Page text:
Selected papers that pass the refereeing system will be included in a special issue of Philippine Studies: Historical and Ethnographic Viewpoints, the quarterly published by the Ateneo de Manila University since 1953. Articles in this journal are indexed in, among others, the Scopus Journal Citation Index (Elsevier), Emerging Sources Citation Index (ISI/Clarivate Analytics), Historical Abstracts (EBSCO), Bibliography of Asian Studies (EBSCO), and the International Bibliography of the Social Sciences (Proquest). The journal is included in the bibliographic databases of JSTOR, Project MUSE, EBSCO Host, and Informit e-Library.

Keynote Speakers

Xavier Huetz de Lemps is University Professor in Contemporary History at the University Côte d’Azur (Nice Sophia Antipolis). In 1994, he obtained his PhD degree from the University Bordeaux-Montaigne with a doctoral thesis on the urban history of nineteenth-century Manila. He has authored numerous articles and book chapters on the different facets of Manila’s urban history. He obtained the “habilitation à diriger des recherches” at the University of Aix-Marseille in 2003, with his research project focused on the history of administrative corruption toward the end of the Spanish colonial period in the Philippines. Based on this project, he published L’archipel des épices. La corruption de l’administration espagnole aux Philippines (fin xviiie siècle – fin xixe siècle) (Madrid: Casa de Velázquez); the book is available online at He has since published at regular intervals various works on the history of corruption in the colonial Philippines. While maintaining his research interests on corruption and Manila’s history, he is currently undertaking research on clergy–state relations and Christian–Muslim conflicts during the nineteenth century.

René B Javellana, SJ, is Associate Professor in the Department of Fine Arts, Ateneo de Manila University. He held the Gasson Chair as visiting professor in Boston College, 2007–2008. In 2013, he was designated archivist of the Archives of the Philippine Province of the Society of Jesus. He is also chair of the Board of Trustees of Jesuit Communications. He has written scholarly and popular works on the arts, culture, and heritage conservation. He was assistant area editor and writer for architecture and the visual arts of the Encyclopedia of Philippine Art (1994) and area editor for the revised encyclopedia (2018) published by the Cultural Center of the Philippines. His La Casa de Dios: Filipino-Hispanic Churches in the Philippines was a finalist for the 2011 National Book Award in history. His latest book, Weaving Cultures: The Invention of Colonial Art and Culture in the Philippines, 1565–1850 (2017), uses the optic of communications theory and information design to understand the emergence of art and culture in the colonial Philippines. A member of the Board of Trustees of the National Museum of the Philippines since 2010, he is currently working on a catalogue for the National Museum’s exhibition on religious art of the Spanish colonial era.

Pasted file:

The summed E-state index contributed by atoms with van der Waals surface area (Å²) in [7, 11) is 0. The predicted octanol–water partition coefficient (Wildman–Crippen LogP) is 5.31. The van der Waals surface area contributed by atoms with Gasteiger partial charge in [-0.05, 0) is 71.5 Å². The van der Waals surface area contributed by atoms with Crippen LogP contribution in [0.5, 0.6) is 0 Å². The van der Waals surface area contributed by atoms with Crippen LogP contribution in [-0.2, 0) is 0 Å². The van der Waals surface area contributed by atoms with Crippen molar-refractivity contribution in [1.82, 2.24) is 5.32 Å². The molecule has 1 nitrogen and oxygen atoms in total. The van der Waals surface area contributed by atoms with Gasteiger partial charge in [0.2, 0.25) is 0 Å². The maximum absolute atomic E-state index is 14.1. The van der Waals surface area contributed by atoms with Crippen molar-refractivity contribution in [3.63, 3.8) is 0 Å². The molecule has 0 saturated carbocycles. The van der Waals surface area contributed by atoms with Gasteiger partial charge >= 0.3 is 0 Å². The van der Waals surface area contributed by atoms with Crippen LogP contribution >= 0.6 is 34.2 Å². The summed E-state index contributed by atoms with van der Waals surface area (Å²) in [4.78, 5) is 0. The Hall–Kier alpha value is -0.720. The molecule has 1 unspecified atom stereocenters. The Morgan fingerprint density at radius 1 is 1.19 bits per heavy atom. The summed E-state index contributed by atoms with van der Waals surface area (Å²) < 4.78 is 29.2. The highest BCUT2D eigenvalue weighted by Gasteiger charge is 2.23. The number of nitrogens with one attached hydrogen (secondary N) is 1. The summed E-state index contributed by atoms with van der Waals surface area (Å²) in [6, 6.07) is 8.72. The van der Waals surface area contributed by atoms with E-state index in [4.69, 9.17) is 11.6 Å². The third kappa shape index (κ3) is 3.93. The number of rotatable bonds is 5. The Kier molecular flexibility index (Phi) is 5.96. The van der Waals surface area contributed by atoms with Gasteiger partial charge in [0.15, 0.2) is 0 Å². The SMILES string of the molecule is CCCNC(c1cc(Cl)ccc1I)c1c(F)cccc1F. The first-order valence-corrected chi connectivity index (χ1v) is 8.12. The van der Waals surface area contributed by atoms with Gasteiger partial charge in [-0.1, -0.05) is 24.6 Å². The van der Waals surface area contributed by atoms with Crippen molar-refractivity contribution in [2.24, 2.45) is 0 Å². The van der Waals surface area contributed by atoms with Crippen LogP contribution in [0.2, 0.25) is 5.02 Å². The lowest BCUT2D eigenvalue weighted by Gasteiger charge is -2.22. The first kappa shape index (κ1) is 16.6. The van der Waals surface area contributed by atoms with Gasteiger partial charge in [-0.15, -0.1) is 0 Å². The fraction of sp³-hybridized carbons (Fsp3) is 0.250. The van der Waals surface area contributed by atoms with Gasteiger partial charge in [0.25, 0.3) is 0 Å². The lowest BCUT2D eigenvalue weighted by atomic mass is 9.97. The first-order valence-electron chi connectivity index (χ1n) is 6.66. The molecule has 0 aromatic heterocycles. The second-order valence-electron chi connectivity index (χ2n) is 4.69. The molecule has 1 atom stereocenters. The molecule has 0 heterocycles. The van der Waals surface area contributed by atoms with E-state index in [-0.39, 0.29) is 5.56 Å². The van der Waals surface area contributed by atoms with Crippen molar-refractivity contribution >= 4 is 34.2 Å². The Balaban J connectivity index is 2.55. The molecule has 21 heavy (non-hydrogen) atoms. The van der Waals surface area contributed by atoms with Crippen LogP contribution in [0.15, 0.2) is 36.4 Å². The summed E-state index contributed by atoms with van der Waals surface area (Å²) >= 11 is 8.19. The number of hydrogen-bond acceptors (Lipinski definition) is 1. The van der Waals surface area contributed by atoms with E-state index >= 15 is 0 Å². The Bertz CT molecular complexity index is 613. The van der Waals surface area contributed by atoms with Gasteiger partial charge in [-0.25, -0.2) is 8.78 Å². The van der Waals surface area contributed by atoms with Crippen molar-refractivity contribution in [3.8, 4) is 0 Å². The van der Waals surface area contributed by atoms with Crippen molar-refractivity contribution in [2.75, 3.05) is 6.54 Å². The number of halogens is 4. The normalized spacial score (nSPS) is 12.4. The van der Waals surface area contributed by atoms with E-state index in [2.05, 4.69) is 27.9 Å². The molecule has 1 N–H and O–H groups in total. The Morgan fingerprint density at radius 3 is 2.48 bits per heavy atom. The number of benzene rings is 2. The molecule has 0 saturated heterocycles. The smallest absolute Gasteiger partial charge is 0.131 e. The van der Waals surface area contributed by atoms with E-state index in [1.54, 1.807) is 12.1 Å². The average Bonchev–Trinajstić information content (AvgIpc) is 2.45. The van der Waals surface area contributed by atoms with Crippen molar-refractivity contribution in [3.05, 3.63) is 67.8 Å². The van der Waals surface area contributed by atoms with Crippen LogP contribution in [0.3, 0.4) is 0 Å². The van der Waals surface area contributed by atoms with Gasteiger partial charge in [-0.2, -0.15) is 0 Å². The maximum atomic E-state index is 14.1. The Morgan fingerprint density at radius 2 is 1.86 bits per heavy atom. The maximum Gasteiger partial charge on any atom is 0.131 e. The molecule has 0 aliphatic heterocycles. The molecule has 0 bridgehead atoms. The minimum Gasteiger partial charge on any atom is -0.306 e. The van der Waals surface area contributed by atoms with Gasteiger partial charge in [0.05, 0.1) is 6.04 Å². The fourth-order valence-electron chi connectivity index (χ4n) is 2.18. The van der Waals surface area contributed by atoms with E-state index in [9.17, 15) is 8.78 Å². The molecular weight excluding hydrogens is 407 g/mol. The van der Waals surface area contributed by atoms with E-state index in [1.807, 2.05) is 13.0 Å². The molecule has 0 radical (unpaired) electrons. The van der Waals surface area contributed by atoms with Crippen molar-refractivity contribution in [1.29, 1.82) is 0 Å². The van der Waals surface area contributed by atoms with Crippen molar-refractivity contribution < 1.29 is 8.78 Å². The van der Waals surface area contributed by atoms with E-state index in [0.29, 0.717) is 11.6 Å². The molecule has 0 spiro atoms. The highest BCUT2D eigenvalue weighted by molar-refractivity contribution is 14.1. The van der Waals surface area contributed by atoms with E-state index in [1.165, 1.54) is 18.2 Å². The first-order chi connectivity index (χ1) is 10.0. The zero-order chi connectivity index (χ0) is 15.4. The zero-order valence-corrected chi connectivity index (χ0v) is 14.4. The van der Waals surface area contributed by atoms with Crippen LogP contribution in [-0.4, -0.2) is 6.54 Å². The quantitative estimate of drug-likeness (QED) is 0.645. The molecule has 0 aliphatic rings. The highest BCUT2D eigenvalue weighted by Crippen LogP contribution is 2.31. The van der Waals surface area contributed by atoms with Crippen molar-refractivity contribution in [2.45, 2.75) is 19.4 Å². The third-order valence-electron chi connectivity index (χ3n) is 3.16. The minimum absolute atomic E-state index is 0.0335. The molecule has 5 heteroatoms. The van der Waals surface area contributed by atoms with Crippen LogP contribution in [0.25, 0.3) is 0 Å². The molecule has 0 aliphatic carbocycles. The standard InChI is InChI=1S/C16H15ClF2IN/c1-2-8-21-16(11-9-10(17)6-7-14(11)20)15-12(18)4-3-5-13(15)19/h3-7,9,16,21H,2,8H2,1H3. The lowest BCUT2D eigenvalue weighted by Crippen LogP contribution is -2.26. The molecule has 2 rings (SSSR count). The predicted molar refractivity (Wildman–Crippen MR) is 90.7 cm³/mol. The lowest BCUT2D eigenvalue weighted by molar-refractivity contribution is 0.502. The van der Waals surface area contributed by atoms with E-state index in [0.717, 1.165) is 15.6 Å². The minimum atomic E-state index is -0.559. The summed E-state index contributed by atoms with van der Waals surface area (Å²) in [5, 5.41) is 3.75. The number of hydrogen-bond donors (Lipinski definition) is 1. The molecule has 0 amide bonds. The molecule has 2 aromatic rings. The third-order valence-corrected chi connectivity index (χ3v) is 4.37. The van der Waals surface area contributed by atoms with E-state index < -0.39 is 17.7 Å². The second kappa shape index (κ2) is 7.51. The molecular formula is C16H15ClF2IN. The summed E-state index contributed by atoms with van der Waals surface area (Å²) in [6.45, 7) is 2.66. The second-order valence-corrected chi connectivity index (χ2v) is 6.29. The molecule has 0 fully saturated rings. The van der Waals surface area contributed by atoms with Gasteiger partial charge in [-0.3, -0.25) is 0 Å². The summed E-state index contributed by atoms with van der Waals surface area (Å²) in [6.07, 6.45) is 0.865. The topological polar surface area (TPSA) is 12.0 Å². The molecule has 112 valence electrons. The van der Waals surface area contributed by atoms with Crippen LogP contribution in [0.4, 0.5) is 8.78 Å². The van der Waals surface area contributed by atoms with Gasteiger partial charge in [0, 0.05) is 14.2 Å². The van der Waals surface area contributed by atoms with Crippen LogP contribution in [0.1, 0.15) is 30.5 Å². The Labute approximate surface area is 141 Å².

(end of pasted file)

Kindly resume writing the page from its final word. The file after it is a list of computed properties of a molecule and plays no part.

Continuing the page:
Inquiries can be addressed to:

Michael D. Pante, PhD <>
Associate Editor, Philippine Studies: Historical and Ethnographic Viewpoints
School of Social Sciences, Ateneo de Manila University

Travel and Conference Subsidy

Participants are encouraged to seek funds for travel and conference participation from their home institutions. Paper presenters will arrange their own flight and hotel accommodations in Manila.

Registration Fee (inclusive of meals, refreshments, and conference materials)

Overseas                     Philippine-based
Participants                 Participants

Early bird rate                                                   US$100                        P5,000
(until 15 February 2020) Extended until 2 March 2020

Regular rate                                                      US$120                        P5,500
(16 February–30 June 2020)

Late/On-site registration                                     US$140                        P6,000
(After 30 June 2020)